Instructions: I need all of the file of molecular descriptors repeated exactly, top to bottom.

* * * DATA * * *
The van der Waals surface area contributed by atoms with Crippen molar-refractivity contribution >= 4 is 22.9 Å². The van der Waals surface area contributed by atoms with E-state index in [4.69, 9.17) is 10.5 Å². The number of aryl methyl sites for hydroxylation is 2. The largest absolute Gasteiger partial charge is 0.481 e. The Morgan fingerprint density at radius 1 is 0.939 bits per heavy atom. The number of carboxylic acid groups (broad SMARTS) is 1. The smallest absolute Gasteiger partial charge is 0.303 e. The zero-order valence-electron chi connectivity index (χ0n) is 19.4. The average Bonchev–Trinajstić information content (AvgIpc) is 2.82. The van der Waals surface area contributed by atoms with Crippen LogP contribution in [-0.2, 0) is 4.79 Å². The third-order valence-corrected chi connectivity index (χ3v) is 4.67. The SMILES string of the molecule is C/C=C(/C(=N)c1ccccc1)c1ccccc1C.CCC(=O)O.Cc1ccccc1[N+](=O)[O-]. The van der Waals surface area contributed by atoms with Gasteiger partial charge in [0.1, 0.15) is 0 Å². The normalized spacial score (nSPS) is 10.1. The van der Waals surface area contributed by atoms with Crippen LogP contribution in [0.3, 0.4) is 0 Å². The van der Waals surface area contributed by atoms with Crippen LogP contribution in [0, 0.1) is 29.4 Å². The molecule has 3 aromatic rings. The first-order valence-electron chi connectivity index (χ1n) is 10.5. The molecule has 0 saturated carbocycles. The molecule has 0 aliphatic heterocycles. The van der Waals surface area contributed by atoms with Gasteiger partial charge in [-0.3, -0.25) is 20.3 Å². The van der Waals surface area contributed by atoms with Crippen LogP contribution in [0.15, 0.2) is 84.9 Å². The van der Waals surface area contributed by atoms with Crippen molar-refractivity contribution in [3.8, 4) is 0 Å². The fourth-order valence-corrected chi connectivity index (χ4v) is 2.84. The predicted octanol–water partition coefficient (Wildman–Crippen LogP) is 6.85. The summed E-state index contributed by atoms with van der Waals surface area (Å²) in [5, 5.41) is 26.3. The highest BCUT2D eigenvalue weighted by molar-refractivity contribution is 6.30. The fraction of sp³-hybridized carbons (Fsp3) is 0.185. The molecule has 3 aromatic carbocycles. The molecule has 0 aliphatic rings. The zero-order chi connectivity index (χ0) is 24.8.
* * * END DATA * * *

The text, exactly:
The van der Waals surface area contributed by atoms with Crippen molar-refractivity contribution >= 4 is 22.9 Å². The van der Waals surface area contributed by atoms with E-state index in [4.69, 9.17) is 10.5 Å². The number of aryl methyl sites for hydroxylation is 2. The largest absolute Gasteiger partial charge is 0.481 e. The Morgan fingerprint density at radius 1 is 0.939 bits per heavy atom. The number of carboxylic acid groups (broad SMARTS) is 1. The smallest absolute Gasteiger partial charge is 0.303 e. The zero-order valence-electron chi connectivity index (χ0n) is 19.4. The average Bonchev–Trinajstić information content (AvgIpc) is 2.82. The van der Waals surface area contributed by atoms with Crippen LogP contribution in [-0.2, 0) is 4.79 Å². The third-order valence-corrected chi connectivity index (χ3v) is 4.67. The SMILES string of the molecule is C/C=C(/C(=N)c1ccccc1)c1ccccc1C.CCC(=O)O.Cc1ccccc1[N+](=O)[O-]. The van der Waals surface area contributed by atoms with Gasteiger partial charge in [0.1, 0.15) is 0 Å². The normalized spacial score (nSPS) is 10.1. The van der Waals surface area contributed by atoms with Crippen LogP contribution in [0.3, 0.4) is 0 Å². The van der Waals surface area contributed by atoms with Crippen LogP contribution in [0, 0.1) is 29.4 Å². The molecule has 3 aromatic rings. The first-order valence-electron chi connectivity index (χ1n) is 10.5. The molecule has 0 saturated carbocycles. The molecule has 0 aliphatic heterocycles. The van der Waals surface area contributed by atoms with Gasteiger partial charge in [-0.3, -0.25) is 20.3 Å². The van der Waals surface area contributed by atoms with Crippen LogP contribution in [0.15, 0.2) is 84.9 Å². The van der Waals surface area contributed by atoms with Crippen molar-refractivity contribution in [3.8, 4) is 0 Å². The fourth-order valence-corrected chi connectivity index (χ4v) is 2.84. The predicted octanol–water partition coefficient (Wildman–Crippen LogP) is 6.85. The summed E-state index contributed by atoms with van der Waals surface area (Å²) in [5, 5.41) is 26.3. The highest BCUT2D eigenvalue weighted by molar-refractivity contribution is 6.30. The fraction of sp³-hybridized carbons (Fsp3) is 0.185. The molecule has 3 aromatic carbocycles. The molecule has 0 aliphatic rings. The zero-order chi connectivity index (χ0) is 24.8.